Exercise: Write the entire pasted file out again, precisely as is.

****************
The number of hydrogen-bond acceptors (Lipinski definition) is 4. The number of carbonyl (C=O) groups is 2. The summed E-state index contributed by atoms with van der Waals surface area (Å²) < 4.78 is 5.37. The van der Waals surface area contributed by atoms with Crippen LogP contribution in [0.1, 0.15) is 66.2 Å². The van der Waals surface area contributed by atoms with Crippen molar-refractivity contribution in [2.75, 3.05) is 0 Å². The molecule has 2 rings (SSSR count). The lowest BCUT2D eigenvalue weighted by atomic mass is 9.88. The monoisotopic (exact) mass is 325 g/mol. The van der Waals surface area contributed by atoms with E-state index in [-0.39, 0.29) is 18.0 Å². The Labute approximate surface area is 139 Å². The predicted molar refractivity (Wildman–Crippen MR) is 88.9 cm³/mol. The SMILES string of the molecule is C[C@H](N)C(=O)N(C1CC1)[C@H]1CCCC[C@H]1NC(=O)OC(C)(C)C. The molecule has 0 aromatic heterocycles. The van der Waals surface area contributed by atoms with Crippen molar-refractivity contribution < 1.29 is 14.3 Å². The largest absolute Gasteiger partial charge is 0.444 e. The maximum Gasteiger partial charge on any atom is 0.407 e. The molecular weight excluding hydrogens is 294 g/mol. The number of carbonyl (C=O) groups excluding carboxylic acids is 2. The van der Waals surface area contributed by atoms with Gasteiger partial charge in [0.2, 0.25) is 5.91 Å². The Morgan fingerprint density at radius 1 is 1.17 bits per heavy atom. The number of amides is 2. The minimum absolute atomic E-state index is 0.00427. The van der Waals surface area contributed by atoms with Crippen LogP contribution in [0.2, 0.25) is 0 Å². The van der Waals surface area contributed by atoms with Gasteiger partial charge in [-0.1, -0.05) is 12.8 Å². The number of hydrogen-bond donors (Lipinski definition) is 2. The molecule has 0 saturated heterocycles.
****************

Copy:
The number of hydrogen-bond acceptors (Lipinski definition) is 4. The number of carbonyl (C=O) groups is 2. The summed E-state index contributed by atoms with van der Waals surface area (Å²) < 4.78 is 5.37. The van der Waals surface area contributed by atoms with Crippen LogP contribution in [0.1, 0.15) is 66.2 Å². The van der Waals surface area contributed by atoms with Crippen molar-refractivity contribution in [2.75, 3.05) is 0 Å². The molecule has 2 rings (SSSR count). The lowest BCUT2D eigenvalue weighted by atomic mass is 9.88. The monoisotopic (exact) mass is 325 g/mol. The van der Waals surface area contributed by atoms with E-state index in [-0.39, 0.29) is 18.0 Å². The Labute approximate surface area is 139 Å². The predicted molar refractivity (Wildman–Crippen MR) is 88.9 cm³/mol. The SMILES string of the molecule is C[C@H](N)C(=O)N(C1CC1)[C@H]1CCCC[C@H]1NC(=O)OC(C)(C)C. The molecule has 0 aromatic heterocycles. The van der Waals surface area contributed by atoms with Crippen molar-refractivity contribution < 1.29 is 14.3 Å². The largest absolute Gasteiger partial charge is 0.444 e. The maximum Gasteiger partial charge on any atom is 0.407 e. The molecular weight excluding hydrogens is 294 g/mol. The number of carbonyl (C=O) groups excluding carboxylic acids is 2. The van der Waals surface area contributed by atoms with Gasteiger partial charge in [0.2, 0.25) is 5.91 Å². The Morgan fingerprint density at radius 1 is 1.17 bits per heavy atom. The number of amides is 2. The minimum absolute atomic E-state index is 0.00427. The van der Waals surface area contributed by atoms with Crippen LogP contribution in [0.2, 0.25) is 0 Å². The van der Waals surface area contributed by atoms with Gasteiger partial charge in [-0.1, -0.05) is 12.8 Å². The number of hydrogen-bond donors (Lipinski definition) is 2. The molecule has 0 saturated heterocycles.